“It’s the same con, it’s just a different victim,” Feden said.

The jury is expected to receive their instructions tomorrow before starting deliberations.

—Claudia Rosenbaum

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Cosby’s defense rests its case after attacking the credibility of his accuser

Bill Cosby arrives with his wife, Camille, on April 24, 2018.
Matt Slocum / AP

Bill Cosby arrives with his wife, Camille, on April 24, 2018.

Bill Cosby’s attorneys settled their case Tuesday, calling his chief sexual assault accuser “a pathological liar” who fabricated rape claims in order to extract a multimillion-dollar payout.

Andrea Constand, who alleges Cosby drugged and raped her at his Pennsylvania home in 2004, settled with the comedian a year later in a civil lawsuit she filed for nearly $3.4 million.

“I call that settlement agreement one of the biggest highway robberies of all time,” defense attorney Thomas Mesereau said.

The case reemerged a decade later after a judge unsealed the transcripts in the case, making Cosby’s testimony — in which he admits to giving women sedatives before sex — public, sparking calls for criminal charges.

“He thought he was paying for peace,” Mesereau said. “He didn’t get the peace he thought he was getting.”

The defense also assailed the group of accusers who testified that they too were drugged and sexually assaulted by Cosby. The women, Cosby’s attorneys argued, were simply using the case to pile on with false allegations in search of fame and money.

Defense attorney Kathleen Bliss also took aim at what critics said could prove to be challenging to Cosby’s case in the deliberation room: the #MeToo movement and the reckoning of men in power that has transpired since the comedian’s mistrial.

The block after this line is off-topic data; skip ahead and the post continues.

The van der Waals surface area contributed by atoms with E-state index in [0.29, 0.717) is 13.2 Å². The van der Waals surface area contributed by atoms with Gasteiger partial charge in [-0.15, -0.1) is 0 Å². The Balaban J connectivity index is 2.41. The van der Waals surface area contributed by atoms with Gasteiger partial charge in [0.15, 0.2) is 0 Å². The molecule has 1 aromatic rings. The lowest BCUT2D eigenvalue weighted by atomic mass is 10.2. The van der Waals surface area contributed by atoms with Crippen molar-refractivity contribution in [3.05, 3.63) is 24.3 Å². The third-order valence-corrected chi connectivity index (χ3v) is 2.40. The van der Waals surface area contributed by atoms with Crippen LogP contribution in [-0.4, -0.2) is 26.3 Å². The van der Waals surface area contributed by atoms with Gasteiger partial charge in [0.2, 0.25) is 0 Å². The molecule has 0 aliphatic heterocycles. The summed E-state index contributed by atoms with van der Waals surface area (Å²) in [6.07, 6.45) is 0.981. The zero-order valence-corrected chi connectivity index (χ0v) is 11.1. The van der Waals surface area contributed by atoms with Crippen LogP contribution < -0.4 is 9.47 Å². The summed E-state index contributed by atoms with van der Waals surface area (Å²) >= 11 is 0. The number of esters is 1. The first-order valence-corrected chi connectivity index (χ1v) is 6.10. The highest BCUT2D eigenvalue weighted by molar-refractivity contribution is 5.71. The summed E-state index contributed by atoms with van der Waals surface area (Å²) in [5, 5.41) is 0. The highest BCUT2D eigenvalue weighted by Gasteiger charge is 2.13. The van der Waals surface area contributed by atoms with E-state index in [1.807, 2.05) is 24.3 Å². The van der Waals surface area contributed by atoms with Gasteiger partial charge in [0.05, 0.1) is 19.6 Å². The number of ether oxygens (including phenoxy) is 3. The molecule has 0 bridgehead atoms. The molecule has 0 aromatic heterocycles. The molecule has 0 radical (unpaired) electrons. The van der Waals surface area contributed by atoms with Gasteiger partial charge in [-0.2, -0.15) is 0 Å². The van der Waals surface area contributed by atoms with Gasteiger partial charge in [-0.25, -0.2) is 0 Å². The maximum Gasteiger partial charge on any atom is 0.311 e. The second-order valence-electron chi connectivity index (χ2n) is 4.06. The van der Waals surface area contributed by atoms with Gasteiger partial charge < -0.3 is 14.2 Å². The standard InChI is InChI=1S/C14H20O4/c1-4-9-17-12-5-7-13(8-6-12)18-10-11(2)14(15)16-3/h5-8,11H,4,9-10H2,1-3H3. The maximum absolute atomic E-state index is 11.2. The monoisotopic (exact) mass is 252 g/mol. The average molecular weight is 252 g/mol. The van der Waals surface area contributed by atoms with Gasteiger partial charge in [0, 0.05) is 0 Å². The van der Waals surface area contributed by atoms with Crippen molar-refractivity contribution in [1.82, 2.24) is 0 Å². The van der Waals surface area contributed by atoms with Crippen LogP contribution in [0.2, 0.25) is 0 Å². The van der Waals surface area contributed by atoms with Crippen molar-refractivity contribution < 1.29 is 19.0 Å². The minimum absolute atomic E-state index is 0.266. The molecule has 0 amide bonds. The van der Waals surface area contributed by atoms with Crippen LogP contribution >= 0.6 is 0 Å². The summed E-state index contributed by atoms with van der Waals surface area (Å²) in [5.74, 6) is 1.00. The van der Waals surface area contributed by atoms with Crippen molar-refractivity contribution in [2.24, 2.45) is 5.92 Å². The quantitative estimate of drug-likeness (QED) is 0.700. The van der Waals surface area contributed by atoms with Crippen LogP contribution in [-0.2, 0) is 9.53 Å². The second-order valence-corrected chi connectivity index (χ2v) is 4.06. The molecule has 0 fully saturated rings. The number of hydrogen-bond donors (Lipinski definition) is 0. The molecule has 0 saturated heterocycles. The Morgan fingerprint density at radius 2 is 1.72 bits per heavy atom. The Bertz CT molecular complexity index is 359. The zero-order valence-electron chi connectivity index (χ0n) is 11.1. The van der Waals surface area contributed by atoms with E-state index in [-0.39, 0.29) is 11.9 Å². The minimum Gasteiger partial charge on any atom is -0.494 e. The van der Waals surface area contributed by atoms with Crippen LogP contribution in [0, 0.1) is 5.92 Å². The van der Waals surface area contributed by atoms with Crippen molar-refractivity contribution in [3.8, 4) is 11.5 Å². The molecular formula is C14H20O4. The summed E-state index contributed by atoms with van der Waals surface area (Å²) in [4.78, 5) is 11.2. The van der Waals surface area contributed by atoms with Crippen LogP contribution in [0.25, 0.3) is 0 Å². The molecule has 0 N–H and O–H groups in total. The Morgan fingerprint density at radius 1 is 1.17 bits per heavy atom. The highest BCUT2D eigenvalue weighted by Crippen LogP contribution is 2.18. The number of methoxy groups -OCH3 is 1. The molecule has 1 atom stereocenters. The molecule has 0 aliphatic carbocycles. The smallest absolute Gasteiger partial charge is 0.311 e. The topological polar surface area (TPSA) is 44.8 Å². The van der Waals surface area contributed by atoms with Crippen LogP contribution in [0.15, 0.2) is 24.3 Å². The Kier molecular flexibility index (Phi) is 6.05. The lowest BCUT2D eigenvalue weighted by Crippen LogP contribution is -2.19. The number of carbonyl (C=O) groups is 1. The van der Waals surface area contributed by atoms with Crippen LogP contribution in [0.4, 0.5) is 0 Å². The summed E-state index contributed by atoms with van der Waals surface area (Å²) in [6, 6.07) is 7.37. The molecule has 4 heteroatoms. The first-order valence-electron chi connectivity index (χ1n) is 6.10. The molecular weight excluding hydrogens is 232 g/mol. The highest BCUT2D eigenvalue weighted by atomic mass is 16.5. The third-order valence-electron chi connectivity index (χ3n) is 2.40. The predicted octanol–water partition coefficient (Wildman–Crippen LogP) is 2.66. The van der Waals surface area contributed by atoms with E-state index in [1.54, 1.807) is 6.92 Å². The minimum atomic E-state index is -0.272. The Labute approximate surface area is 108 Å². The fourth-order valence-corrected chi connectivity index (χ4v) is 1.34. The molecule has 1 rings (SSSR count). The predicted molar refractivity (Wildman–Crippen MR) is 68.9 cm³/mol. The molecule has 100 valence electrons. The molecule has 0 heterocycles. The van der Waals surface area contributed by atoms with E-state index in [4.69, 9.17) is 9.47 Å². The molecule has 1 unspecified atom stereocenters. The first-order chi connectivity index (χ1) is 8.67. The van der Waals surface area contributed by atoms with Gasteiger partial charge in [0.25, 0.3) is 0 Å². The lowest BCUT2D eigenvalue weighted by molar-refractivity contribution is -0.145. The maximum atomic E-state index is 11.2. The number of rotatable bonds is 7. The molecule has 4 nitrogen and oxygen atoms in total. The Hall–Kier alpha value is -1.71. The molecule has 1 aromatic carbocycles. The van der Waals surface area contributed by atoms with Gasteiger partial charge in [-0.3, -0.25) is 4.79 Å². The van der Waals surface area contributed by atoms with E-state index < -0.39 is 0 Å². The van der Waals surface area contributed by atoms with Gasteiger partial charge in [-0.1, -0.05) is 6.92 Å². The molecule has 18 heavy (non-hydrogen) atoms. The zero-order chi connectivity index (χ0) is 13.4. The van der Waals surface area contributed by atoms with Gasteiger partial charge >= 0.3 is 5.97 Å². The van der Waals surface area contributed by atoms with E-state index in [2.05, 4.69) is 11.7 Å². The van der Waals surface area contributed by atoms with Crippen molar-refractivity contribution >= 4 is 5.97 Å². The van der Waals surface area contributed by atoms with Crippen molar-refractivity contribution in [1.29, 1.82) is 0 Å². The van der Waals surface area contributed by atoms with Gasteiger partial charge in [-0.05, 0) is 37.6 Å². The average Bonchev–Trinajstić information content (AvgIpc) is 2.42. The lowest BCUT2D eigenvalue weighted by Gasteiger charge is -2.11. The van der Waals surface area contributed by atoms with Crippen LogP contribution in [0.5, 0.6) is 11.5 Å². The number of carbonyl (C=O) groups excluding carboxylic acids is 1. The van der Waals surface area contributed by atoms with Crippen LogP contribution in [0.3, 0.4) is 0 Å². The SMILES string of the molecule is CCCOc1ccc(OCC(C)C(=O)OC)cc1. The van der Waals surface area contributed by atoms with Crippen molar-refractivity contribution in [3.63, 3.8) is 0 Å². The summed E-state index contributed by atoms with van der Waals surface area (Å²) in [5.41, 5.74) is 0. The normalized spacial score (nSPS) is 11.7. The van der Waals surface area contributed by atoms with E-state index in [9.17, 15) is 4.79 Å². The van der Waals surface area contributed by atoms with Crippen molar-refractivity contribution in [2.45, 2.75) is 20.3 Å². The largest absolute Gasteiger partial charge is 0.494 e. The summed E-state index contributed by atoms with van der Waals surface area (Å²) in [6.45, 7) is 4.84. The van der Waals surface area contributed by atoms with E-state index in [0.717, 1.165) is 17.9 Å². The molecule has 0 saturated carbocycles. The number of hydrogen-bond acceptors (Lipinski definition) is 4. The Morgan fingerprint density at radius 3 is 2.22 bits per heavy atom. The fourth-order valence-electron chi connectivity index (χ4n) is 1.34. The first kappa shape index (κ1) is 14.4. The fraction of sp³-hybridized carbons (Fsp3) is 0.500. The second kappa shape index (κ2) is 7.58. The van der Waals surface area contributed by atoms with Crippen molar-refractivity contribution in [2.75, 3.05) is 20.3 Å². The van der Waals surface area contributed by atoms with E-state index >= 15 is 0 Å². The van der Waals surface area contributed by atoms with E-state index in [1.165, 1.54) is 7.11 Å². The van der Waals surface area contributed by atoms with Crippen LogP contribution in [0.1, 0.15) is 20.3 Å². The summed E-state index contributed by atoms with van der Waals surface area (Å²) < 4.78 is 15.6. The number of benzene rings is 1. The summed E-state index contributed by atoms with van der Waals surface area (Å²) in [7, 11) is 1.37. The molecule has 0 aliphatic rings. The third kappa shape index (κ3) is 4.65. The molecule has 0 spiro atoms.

“Mob rule is not due process,” Bliss said. “Witch hunts, lynching, McCarthyism — when you join a movement based on anger, then you don’t change a damn thing, which is why each case must be examined on its merits.”

For his second trial, Cosby’s defense attacked Constand’s credibility with much more vigor by using their star witness, Marguerite Jackson, a former Temple University employee who testified that Constand told her during a basketball team trip that she might frame a high-profile person in order to file a lawsuit.

“Ladies and gentlemen, this case was over with Ms. Jackson’s testimony,” Bliss said.

Constand, they argued, used her relationship with Cosby for financial gain, noting her repeated calls to his home, even after the alleged assault.

“I guess the question we have to ask is: Who’s pursuing who?” Mesereau said. “This woman will say anything. She is a pathological liar. You are dealing with a pathological liar, you are.”

—Claudia Rosenbaum

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Toxicologist says Benadryl or now-banned sedatives could have caused Cosby accuser to feel woozy

Matt Slocum / AP

A toxicologist testified Thursday that the reaction Bill Cosby’s chief accuser described feeling after taking pills given to her at his home could have been caused by cold and allergy medicine or the now-banned sedative quaaludes.

Andrea Constand alleges she became incapacitated after taking pills given to her by Cosby before he raped her at his home in 2004. However, Cosby has said in previous testimony that sexual contact was consensual and that the pills were just Benadryl to help her sleep that night.

Testifying for the prosecution, forensic toxicologist Timothy Rohrig told jurors Constand could have felt woozy and other similar symptoms from Benadryl or another depressant drug. He also said the effects of quaaludes can be felt in 20 to 30 minutes and can last for two to three hours. And if taken with alcohol, as Constand alleges happened, the effects would be more severe, he added.

However, under cross-examination, Rohrig said taking three Benadryl pills would not cause paralysis, which is the condition Constand described feeling before she was allegedly assaulted.

The defense also noted there is no physical evidence — neither blood or hair sample nor actual pills — to prove Constand’s claim, and called their own expert witness who said he isn’t aware of any drug in a blue tablet form that would cause paralysis, dry mouth, inability to talk, and loss of memory.

Also on Thursday, the judge rejected another defense motion to acquit Cosby after prosecutors rested their case. Cosby’s attorneys will now present their case as the trial heads into its third week.

—Claudia Rosenbaum

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Key defense witness is challenged over inconsistencies

Corey Perrine / AP, Matt Slocum / AP

Marguerite Jackson enters the court.